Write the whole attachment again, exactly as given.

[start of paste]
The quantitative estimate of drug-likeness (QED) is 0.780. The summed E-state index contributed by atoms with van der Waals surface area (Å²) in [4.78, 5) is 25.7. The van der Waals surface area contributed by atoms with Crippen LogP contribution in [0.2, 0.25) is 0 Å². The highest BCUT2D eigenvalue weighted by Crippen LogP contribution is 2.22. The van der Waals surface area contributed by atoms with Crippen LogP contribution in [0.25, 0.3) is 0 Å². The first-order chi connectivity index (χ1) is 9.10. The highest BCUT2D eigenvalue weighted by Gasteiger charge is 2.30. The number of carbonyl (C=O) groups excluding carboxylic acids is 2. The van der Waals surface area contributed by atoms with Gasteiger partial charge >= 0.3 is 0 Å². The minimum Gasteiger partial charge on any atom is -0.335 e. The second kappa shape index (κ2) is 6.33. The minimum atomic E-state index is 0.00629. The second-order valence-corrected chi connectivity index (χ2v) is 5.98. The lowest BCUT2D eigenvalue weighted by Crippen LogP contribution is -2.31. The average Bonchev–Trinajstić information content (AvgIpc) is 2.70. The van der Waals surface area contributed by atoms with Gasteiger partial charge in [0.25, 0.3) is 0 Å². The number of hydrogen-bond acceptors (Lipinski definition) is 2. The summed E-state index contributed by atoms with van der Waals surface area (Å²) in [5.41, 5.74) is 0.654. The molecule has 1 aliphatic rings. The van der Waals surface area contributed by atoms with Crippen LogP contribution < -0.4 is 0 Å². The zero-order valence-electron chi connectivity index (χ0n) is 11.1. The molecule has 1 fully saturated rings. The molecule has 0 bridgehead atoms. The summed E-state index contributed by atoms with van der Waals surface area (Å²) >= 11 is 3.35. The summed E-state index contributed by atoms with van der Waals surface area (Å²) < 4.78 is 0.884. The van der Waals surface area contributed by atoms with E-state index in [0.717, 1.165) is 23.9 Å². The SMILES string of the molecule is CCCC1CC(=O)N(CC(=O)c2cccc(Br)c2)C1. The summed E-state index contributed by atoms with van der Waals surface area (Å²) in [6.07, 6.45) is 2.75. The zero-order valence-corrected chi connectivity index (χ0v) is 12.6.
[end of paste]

The quantitative estimate of drug-likeness (QED) is 0.780. The summed E-state index contributed by atoms with van der Waals surface area (Å²) in [4.78, 5) is 25.7. The van der Waals surface area contributed by atoms with Crippen LogP contribution in [0.2, 0.25) is 0 Å². The highest BCUT2D eigenvalue weighted by Crippen LogP contribution is 2.22. The van der Waals surface area contributed by atoms with Crippen LogP contribution in [0.25, 0.3) is 0 Å². The first-order chi connectivity index (χ1) is 9.10. The highest BCUT2D eigenvalue weighted by Gasteiger charge is 2.30. The number of carbonyl (C=O) groups excluding carboxylic acids is 2. The van der Waals surface area contributed by atoms with Gasteiger partial charge >= 0.3 is 0 Å². The minimum Gasteiger partial charge on any atom is -0.335 e. The second kappa shape index (κ2) is 6.33. The minimum atomic E-state index is 0.00629. The second-order valence-corrected chi connectivity index (χ2v) is 5.98. The lowest BCUT2D eigenvalue weighted by Crippen LogP contribution is -2.31. The average Bonchev–Trinajstić information content (AvgIpc) is 2.70. The van der Waals surface area contributed by atoms with Gasteiger partial charge in [0.25, 0.3) is 0 Å². The number of hydrogen-bond acceptors (Lipinski definition) is 2. The summed E-state index contributed by atoms with van der Waals surface area (Å²) in [5.41, 5.74) is 0.654. The molecule has 1 aliphatic rings. The van der Waals surface area contributed by atoms with Crippen LogP contribution < -0.4 is 0 Å². The zero-order valence-electron chi connectivity index (χ0n) is 11.1. The molecule has 1 fully saturated rings. The molecule has 0 bridgehead atoms. The summed E-state index contributed by atoms with van der Waals surface area (Å²) >= 11 is 3.35. The summed E-state index contributed by atoms with van der Waals surface area (Å²) < 4.78 is 0.884. The van der Waals surface area contributed by atoms with E-state index in [0.717, 1.165) is 23.9 Å². The SMILES string of the molecule is CCCC1CC(=O)N(CC(=O)c2cccc(Br)c2)C1. The summed E-state index contributed by atoms with van der Waals surface area (Å²) in [6.07, 6.45) is 2.75. The zero-order valence-corrected chi connectivity index (χ0v) is 12.6.